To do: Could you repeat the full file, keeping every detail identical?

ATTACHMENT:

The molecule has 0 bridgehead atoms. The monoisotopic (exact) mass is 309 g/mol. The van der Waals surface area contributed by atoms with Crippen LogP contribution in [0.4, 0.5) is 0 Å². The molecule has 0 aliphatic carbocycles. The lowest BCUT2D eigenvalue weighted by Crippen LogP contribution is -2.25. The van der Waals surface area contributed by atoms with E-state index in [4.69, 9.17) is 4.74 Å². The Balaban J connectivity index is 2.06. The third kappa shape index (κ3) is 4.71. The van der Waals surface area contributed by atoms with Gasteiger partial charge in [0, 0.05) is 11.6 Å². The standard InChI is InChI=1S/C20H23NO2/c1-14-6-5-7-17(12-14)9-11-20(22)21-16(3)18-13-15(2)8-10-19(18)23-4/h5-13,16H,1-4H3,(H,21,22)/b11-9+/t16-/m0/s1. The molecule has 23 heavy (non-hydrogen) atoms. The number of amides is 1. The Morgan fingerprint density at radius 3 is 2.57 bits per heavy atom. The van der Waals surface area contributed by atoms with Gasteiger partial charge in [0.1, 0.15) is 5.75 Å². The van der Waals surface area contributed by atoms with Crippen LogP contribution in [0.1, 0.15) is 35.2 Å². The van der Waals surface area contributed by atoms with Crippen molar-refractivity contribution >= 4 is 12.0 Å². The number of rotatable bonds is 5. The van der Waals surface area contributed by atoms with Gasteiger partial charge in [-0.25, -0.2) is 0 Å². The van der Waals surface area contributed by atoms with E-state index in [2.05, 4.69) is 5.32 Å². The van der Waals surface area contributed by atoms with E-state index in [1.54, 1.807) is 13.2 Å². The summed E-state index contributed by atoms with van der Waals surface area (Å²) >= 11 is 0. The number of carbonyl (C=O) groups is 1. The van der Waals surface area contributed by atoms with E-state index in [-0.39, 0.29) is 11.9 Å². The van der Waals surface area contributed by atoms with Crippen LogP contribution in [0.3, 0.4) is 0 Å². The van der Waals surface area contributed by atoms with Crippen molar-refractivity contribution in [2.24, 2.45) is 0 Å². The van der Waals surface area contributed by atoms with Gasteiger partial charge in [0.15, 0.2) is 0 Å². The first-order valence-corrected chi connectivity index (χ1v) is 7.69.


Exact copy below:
The molecule has 0 bridgehead atoms. The monoisotopic (exact) mass is 309 g/mol. The van der Waals surface area contributed by atoms with Crippen LogP contribution in [0.4, 0.5) is 0 Å². The molecule has 0 aliphatic carbocycles. The lowest BCUT2D eigenvalue weighted by Crippen LogP contribution is -2.25. The van der Waals surface area contributed by atoms with E-state index in [4.69, 9.17) is 4.74 Å². The Balaban J connectivity index is 2.06. The third kappa shape index (κ3) is 4.71. The van der Waals surface area contributed by atoms with Gasteiger partial charge in [0, 0.05) is 11.6 Å². The standard InChI is InChI=1S/C20H23NO2/c1-14-6-5-7-17(12-14)9-11-20(22)21-16(3)18-13-15(2)8-10-19(18)23-4/h5-13,16H,1-4H3,(H,21,22)/b11-9+/t16-/m0/s1. The molecule has 23 heavy (non-hydrogen) atoms. The number of amides is 1. The Morgan fingerprint density at radius 3 is 2.57 bits per heavy atom. The van der Waals surface area contributed by atoms with Gasteiger partial charge in [0.1, 0.15) is 5.75 Å². The van der Waals surface area contributed by atoms with Crippen LogP contribution in [0.1, 0.15) is 35.2 Å². The van der Waals surface area contributed by atoms with Crippen molar-refractivity contribution >= 4 is 12.0 Å². The number of rotatable bonds is 5. The van der Waals surface area contributed by atoms with Gasteiger partial charge in [-0.25, -0.2) is 0 Å². The van der Waals surface area contributed by atoms with E-state index in [2.05, 4.69) is 5.32 Å². The van der Waals surface area contributed by atoms with E-state index in [1.54, 1.807) is 13.2 Å². The summed E-state index contributed by atoms with van der Waals surface area (Å²) >= 11 is 0. The number of carbonyl (C=O) groups is 1. The van der Waals surface area contributed by atoms with E-state index in [-0.39, 0.29) is 11.9 Å². The van der Waals surface area contributed by atoms with Crippen LogP contribution in [0.3, 0.4) is 0 Å². The van der Waals surface area contributed by atoms with Crippen molar-refractivity contribution in [2.24, 2.45) is 0 Å². The van der Waals surface area contributed by atoms with Gasteiger partial charge in [0.15, 0.2) is 0 Å². The first-order valence-corrected chi connectivity index (χ1v) is 7.69.